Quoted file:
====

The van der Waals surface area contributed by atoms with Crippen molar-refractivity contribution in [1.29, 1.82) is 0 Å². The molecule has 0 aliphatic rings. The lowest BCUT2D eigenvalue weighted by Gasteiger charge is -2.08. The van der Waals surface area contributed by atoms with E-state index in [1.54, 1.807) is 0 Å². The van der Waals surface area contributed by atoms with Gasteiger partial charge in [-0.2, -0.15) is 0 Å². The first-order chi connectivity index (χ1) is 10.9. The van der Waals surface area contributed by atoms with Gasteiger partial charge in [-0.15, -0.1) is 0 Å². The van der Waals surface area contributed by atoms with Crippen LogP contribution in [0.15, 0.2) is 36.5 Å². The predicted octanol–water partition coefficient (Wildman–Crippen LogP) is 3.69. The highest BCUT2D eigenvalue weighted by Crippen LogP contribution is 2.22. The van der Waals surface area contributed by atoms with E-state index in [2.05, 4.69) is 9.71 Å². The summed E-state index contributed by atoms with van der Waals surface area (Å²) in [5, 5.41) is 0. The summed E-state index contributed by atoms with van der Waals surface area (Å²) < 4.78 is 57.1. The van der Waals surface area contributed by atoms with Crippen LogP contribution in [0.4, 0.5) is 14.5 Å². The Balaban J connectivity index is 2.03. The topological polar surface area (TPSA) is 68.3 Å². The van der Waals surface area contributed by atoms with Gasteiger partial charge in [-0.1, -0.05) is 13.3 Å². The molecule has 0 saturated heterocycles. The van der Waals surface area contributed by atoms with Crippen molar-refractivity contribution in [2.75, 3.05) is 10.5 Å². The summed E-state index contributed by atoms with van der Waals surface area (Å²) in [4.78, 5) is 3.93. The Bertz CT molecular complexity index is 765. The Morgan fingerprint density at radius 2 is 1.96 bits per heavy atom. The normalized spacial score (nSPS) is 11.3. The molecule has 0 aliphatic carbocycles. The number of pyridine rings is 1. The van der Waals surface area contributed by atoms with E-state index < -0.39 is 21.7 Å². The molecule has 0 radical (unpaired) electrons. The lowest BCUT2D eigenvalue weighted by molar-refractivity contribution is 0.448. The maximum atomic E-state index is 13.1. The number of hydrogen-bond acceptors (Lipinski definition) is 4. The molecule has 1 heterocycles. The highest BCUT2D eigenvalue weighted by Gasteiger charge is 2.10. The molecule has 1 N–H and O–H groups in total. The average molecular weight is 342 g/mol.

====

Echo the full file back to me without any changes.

The van der Waals surface area contributed by atoms with Crippen molar-refractivity contribution in [1.29, 1.82) is 0 Å². The molecule has 0 aliphatic rings. The lowest BCUT2D eigenvalue weighted by Gasteiger charge is -2.08. The van der Waals surface area contributed by atoms with E-state index in [1.54, 1.807) is 0 Å². The van der Waals surface area contributed by atoms with Gasteiger partial charge in [-0.2, -0.15) is 0 Å². The first-order chi connectivity index (χ1) is 10.9. The van der Waals surface area contributed by atoms with Gasteiger partial charge in [-0.15, -0.1) is 0 Å². The van der Waals surface area contributed by atoms with Crippen LogP contribution in [0.15, 0.2) is 36.5 Å². The predicted octanol–water partition coefficient (Wildman–Crippen LogP) is 3.69. The highest BCUT2D eigenvalue weighted by Crippen LogP contribution is 2.22. The van der Waals surface area contributed by atoms with E-state index in [2.05, 4.69) is 9.71 Å². The summed E-state index contributed by atoms with van der Waals surface area (Å²) in [5, 5.41) is 0. The summed E-state index contributed by atoms with van der Waals surface area (Å²) < 4.78 is 57.1. The van der Waals surface area contributed by atoms with Crippen LogP contribution in [0.4, 0.5) is 14.5 Å². The Balaban J connectivity index is 2.03. The topological polar surface area (TPSA) is 68.3 Å². The van der Waals surface area contributed by atoms with Gasteiger partial charge in [-0.1, -0.05) is 13.3 Å². The molecule has 0 saturated heterocycles. The van der Waals surface area contributed by atoms with Crippen molar-refractivity contribution in [2.75, 3.05) is 10.5 Å². The summed E-state index contributed by atoms with van der Waals surface area (Å²) in [4.78, 5) is 3.93. The Bertz CT molecular complexity index is 765. The Morgan fingerprint density at radius 2 is 1.96 bits per heavy atom. The normalized spacial score (nSPS) is 11.3. The molecule has 0 aliphatic carbocycles. The number of pyridine rings is 1. The van der Waals surface area contributed by atoms with E-state index < -0.39 is 21.7 Å². The molecule has 0 radical (unpaired) electrons. The lowest BCUT2D eigenvalue weighted by molar-refractivity contribution is 0.448. The maximum atomic E-state index is 13.1. The number of hydrogen-bond acceptors (Lipinski definition) is 4. The molecule has 1 heterocycles. The highest BCUT2D eigenvalue weighted by Gasteiger charge is 2.10. The molecule has 1 N–H and O–H groups in total. The average molecular weight is 342 g/mol.